Terrif summation.
 

Meteoric Rise

Norm Smith Medallist
Feb 4, 2008
5,627
14,784
Melbourne
AFL Club
Richmond
As proud I am of my Cats' era, and the way it returned the game to being attacking and fun after the turgid Swans/Eagles rivalry, I am in awe of how Richmond has changed the game.

I am referring to that manic style of keeping the ball alive by tapping it on. At the time, quite irrationally, I hated it. It struck me as lairising.

Now, of course, everybody does it.

Questions: how do you think it came about? when did you notice it?

Fadge PJays PhatBoy will be fuming you posted this. Seething. 🤣🤣🤣

I think there was more to the unique(at the time) style that Richmond employed than simply tapping the ball on. But the team did aim to get the ball going forward any way they could, and then surge. A big part of it was we had some very quick tall defenders in Grimes and Rance who could be left without extras troops to cover them so long as the ball was put under pressure, so we could surge extra troops into our forward zone.

I used to liken our forward 50 to being like invading Afghanistan for the opposition….you could enter the area with as many troops as you wanted no trouble…..but good luck getting out. Which of course was the reason the stand rule in particular was introduced, because teams struggled to advance the ball against us.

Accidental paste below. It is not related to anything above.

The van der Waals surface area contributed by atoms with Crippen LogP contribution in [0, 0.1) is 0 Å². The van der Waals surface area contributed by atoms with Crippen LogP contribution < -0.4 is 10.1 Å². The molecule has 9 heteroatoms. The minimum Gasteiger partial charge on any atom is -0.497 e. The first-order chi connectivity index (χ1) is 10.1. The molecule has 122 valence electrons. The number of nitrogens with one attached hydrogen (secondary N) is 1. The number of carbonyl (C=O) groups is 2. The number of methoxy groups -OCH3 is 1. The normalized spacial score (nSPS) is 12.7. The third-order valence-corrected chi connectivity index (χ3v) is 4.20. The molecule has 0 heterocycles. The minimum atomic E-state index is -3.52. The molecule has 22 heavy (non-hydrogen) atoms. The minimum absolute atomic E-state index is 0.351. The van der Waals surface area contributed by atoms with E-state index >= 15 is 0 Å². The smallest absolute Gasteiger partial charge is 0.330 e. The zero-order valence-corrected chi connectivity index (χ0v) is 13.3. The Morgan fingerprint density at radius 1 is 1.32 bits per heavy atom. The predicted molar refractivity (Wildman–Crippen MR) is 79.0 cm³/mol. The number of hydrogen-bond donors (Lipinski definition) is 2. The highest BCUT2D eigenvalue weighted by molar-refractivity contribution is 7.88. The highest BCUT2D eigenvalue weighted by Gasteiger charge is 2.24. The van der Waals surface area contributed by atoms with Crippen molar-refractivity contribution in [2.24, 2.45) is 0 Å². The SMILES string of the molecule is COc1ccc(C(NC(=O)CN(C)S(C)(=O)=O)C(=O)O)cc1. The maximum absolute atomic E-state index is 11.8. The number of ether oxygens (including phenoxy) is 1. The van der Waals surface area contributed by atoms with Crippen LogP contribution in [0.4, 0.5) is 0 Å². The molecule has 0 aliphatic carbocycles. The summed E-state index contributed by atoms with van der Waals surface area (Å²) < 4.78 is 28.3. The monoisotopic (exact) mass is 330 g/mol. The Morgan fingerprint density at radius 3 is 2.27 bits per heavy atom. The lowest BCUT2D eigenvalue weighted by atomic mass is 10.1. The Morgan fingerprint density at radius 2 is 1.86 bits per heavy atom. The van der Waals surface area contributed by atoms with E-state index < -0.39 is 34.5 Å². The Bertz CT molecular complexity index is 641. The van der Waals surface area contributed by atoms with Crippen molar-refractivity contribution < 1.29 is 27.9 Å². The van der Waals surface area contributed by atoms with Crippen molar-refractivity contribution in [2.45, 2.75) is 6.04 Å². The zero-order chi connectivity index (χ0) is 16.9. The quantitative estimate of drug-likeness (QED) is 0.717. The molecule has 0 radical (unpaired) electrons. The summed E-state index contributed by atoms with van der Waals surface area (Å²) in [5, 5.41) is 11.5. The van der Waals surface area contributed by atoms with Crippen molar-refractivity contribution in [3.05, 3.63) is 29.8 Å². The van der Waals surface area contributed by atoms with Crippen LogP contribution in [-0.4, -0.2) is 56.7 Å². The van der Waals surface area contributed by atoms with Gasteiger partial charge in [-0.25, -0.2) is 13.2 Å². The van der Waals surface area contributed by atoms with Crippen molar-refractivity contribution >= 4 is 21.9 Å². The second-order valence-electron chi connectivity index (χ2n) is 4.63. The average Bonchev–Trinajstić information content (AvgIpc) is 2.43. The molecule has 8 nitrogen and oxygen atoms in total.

To be fair I found the Hawks precision kicking game good to watch, because they mostly moved the ball quickly, and when the advanced the ball they moved it very quickly. I don’t really think you can be a top class team without having a consistent reliable way to advance the ball rapidly.

I loved watching Collingwood play against Melbourne Friday night. Obviously they tackled brilliantly, but they applied ferocious pressure and in the second half the Demons couldn’t break them down. I just think when push comes to shove, it is preferable to watch a team applying huge pressure to their opponent and going forward at all costs with the ball to watching a team try to own the football at all costs. Teams who apply great pressure and try to get the ball forward have always tended to do well in finals, since I have ever watched footy(early 70’s,) and I suspect long before that, although there have been some teams succeed with fussier playing styles.